Keys relies on reporting from global wire services like Reuters and Agence France-Presse, as well as local news services. For information from Japan, Keys has aggregated information from NHK and TBS.

“This is information that I’m putting out for my audience but it’s really coming from a third party,” he said.

While Keys agrees that Twitter is an excellent way to get news, he dismisses the notion that it will become a police scanner.

“Most people can listen to a police scanner and know that about 100 percent of the information that they’re getting from the scanner is going to be accurate, because it’s coming from law enforcement sources,” he said. “If you’re following someone in law enforcement on Twitter, absolutely. But you could also be following an account — like the Steve Jobs account — and if you’re new to Twitter, you’re not gonna know that Steve Jobs doesn’t have a Twitter account.”

“I don’t think it’s ever going to be the main source of news,” he said.

Keys also maintains an active Tumblr presence.

“The use that I have for Tumblr is for photos — a lot of people on Tumblr like photos,” he said. “They’re very visual. They don’t necessarily like to read a lot. They like video. They like audio. It’s very multimedia rich.”

Keys says being a citizen journalist has helped his reputation more than working at KTXL.

“I’ve made friends at ABC, at CNN, CBS, and a lot of the stuff I put out on Twitter … they’re now wanting to use that stuff,” he said. “That never happened when I worked at Fox.”

Follow “Producer Matthew” Keys on Twitter at @ProducerMatthew and on Tumblr at

Friday roundup: 10 free and legal multimedia tools, WaPo’s “Trove” project

Yes, another tools list. But this is a really good one.

A great post this week came from Adam Westbrook — a new media journalist, film maker, lecturer and blogger based in London — who blogged about 10 free and legal (i.e., not pirated) multimedia tools for journalists.

He calls out a few awesome tools that I’d never heard of, like MPEG Streamclip, which converts video files to fit your needs, whether that means smaller, bigger, a new file type, etc. Another cool tool is Framecounter, which detects frames per second in your video so you don’t have to do the math, and Wisestamp, an email signature generator.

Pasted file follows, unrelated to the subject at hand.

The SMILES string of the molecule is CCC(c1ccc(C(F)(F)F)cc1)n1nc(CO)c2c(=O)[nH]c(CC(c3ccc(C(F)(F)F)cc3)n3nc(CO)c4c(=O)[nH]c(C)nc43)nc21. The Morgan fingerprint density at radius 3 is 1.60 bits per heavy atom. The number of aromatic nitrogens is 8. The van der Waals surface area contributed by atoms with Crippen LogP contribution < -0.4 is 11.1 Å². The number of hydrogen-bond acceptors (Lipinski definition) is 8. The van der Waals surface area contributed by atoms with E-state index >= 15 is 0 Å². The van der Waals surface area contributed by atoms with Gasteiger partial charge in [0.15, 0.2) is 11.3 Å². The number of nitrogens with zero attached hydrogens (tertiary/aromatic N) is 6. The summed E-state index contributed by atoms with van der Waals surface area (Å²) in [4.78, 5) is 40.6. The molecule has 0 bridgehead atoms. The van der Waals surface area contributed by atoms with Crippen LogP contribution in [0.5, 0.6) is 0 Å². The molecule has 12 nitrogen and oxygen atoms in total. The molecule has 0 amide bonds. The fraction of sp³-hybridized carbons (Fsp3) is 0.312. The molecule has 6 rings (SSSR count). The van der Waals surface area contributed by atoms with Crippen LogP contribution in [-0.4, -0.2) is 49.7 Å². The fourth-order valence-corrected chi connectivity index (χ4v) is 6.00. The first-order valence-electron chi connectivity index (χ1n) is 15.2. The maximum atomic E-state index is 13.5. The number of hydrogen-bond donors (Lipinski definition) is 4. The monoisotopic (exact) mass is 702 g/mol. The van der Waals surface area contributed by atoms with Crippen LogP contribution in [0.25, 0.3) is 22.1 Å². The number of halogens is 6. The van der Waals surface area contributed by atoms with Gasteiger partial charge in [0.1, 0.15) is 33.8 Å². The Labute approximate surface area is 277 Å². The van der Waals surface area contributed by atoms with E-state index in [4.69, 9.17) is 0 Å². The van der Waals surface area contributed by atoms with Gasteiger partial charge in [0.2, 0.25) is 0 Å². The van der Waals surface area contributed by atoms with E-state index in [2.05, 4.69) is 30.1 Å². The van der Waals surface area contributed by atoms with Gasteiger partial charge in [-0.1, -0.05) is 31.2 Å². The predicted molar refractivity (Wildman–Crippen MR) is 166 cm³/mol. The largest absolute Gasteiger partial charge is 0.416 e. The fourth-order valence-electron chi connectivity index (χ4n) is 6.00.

Check out his full list for the whys and hows on his top 10 list.

Trove: A new experiment from WaPo

An interesting new experiment is coming out of The Washington Post called Trove. Vadim Lavrusik at Mashable reports that the project will launch in March 2011 as a news aggregation service that customizes news based on preferences of the user. These preferences are determined by a quiz-like interface that the user participates in.

Trove pulls from thousands of sources around the web beyond The Washington Post. Lavrusik, who has access to a Trove beta account, isn’t yet convinced that Trove delivers much unique value:

Trove doesn’t quite fulfill the promise of its name: a newfound treasure. It’s far too similar to other aggregation news sites out there, most notably Google News. The utility of Trove isn’t different enough from other aggregators, aside from its user interface and the ability to easily filter content.

If the site is truly about helping users find the signal in the noise, it will use the selected interests to build more focus in the channels created, rather than continuing to add a stream of content based on the user’s interests on the main page.

Read the full story at Mashable.

Trove is currently in private beta. At, you can sign up to get an account after the site is open to the public.

Disclosure: Founder of this blog, Mark Luckie, is a senior news director for the Universal News Desk at The Washington Post.